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European Drug Report 2017: The UK leads the sad statistic of drug overdose deaths in Europe
For a third year in row deaths from drugs overdose in Europe have increased. The UK and Germany together account for around half of these deaths. The data comes from the annual European Drug Report 2017 released this week by the European Commission and the European Monitoring Centre for Drugs and Drug Addiction (EMCDDA).
A total of 8,441 overdose deaths, mainly related to heroin and other opioids, are estimated to have occurred in Europe in 2015, a 6% increase on the estimated 7,950 deaths in 2014. Increases were reported in almost all age groups. The UK accounts for 31% of these or 2,655 deaths. Germany is a distant second with 15%.
The most recent data shows an increase in the number of heroin-related deaths in Europe, notably in the UK. In England and Wales, heroin or morphine was mentioned in 1,200 deaths registered in 2015, a 26% increase on the previous year and a massive 57% increase compared to 2013. Heroin or its metabolites have been present in the majority of fatal overdoses reported in Europe as well.
Stimulants such as cocaine, amphetamines, MDMA and cathinones are implicated in a smaller number of overdose deaths in Europe, although their significance varies by country. In England and Wales, deaths involving cocaine increased from 169 in 2013 to 320 in 2015, although many of these are thought to be heroin overdoses among people who also used crack.
Presenting the report, Commissioner for Migration, Home Affairs and Citizenship Dimitris Avramopoulos said:
"The impact of the drugs problem continues to be a significant challenge for European societies. The annual European Drug Report gives us the necessary analysis, guidance and tools to tackle this threat together across Europe, not just to protect the health of our citizens, but also to stop huge profits from drugs ending up in the pockets of organised crime groups in Europe and beyond."
The report finds that the three European countries with the highest volume of drug online sales are Germany, the Netherlands and the United Kingdom, with stimulants, in particular MDMA and cocaine, accounting for most of the sales revenue.
According to the report, over one million seizures of illicit drugs are reported annually in Europe. In 2015, more than 60% of all drug seizures in the EU occurred in just three countries: Spain, France and the United Kingdom.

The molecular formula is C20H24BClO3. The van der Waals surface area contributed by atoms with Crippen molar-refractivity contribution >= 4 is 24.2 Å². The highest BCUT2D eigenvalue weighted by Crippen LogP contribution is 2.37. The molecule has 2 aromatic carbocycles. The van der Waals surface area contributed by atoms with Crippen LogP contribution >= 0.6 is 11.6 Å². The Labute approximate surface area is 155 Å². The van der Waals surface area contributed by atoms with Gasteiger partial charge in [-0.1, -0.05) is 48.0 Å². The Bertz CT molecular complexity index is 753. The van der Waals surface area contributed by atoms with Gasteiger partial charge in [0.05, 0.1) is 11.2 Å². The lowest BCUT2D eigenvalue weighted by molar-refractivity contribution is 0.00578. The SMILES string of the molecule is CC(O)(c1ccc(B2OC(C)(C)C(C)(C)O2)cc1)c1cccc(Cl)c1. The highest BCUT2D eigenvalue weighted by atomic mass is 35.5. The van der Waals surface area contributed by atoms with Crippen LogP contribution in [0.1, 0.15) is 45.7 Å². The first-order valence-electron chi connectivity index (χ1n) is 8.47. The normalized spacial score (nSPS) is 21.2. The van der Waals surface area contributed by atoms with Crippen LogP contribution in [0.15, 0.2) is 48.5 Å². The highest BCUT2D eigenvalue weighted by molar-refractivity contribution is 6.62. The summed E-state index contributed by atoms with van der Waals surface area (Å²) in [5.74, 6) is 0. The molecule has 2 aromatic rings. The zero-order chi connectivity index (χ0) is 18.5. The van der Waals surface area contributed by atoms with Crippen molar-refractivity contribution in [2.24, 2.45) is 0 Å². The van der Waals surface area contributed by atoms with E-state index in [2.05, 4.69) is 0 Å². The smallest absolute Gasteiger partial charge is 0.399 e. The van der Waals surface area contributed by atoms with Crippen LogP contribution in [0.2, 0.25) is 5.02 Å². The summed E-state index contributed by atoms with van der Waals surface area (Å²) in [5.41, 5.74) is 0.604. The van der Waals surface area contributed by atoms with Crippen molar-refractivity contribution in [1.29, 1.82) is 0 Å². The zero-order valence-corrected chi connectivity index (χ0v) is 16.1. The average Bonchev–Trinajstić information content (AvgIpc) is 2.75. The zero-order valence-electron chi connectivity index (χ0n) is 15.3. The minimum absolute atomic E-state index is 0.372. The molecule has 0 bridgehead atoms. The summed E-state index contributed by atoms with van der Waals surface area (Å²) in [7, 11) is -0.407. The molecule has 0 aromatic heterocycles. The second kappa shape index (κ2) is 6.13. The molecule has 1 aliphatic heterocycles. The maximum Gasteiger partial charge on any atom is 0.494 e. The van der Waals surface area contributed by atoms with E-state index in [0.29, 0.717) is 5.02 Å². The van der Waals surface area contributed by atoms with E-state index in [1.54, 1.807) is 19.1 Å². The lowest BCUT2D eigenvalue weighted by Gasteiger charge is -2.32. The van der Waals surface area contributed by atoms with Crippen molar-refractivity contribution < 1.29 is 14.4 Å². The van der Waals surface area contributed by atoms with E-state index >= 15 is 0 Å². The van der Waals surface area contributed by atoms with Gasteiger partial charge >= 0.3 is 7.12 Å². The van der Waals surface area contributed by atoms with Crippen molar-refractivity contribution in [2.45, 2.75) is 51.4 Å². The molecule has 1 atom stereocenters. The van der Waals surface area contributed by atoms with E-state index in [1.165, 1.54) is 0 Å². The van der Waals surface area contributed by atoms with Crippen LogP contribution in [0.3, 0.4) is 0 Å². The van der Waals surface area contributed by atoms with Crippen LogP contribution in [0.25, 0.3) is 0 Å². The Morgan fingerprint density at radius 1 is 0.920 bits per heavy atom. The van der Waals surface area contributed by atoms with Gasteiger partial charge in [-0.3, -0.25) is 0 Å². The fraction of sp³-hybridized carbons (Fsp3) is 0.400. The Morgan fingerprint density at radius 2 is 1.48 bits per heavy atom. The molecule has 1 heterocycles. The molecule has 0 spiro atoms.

A 2016 analysis found the highest mass loads of benzoylecgonine — the main metabolite of cocaine — in cities in Belgium, Spain and the UK and very low levels in the majority of eastern European cities. Spain, Italy and the UK account for three quarters (74%) of all reported treatment entries related to cocaine in Europe. In 2015, 7,400 people entering treatment in Europe reported primary crack cocaine use. The UK accounts for almost two thirds (4,800) of this group.
Five countries, including the UK, account for three quarters (76%) of the estimated high-risk opioid users in the EU. The UK recorded the highest number of high-risk opioid users in 2015 with 330,445.
While a majority of countries reported decreases in injection-related HIV cases between 2014 and 2015, Germany, Ireland and the UK reported rises to levels not seen for 7 to 8 years. In Ireland and the UK, this was in part related to localised outbreaks of new HIV infections among people who inject drugs. The UK recorded 182 HIV diagnoses attributed to injections in 2015.
Interventions to prevent overdoses in Europe include supervised drug consumption room (DCRs) and the provision of ‘take-home’ naloxone (a drug blocking the effects of opioid) to opioid users, their peers and families. DCRs now operate in six EU countries but not the UK. Take-home naloxone programmes exist in nine EU countries, including the UK. These programmes allow the use of naloxone in non-clinical settings, such as hostels and facilitate the distribution of naloxone kits to those at risk of overdose and to their families and carers.
This year’s report also compares long-term patterns in smoking and drinking habits among European and American students (15–16 years). Both have been on the decline on the two sides of the Atlantic. In the EU, smoking among students has declined by a third in the last 16 years – from over 35% in 1999 to under 25% in 2015 – while heavy drinking has gone down only slightly from 40% in 1999 to 37% in 2015.
The annual European Drug Report provides a comprehensive analysis of recent trends in drug use across Europe, including developments in the European drug market, drug use among young Europeans and the threats posed by new substances.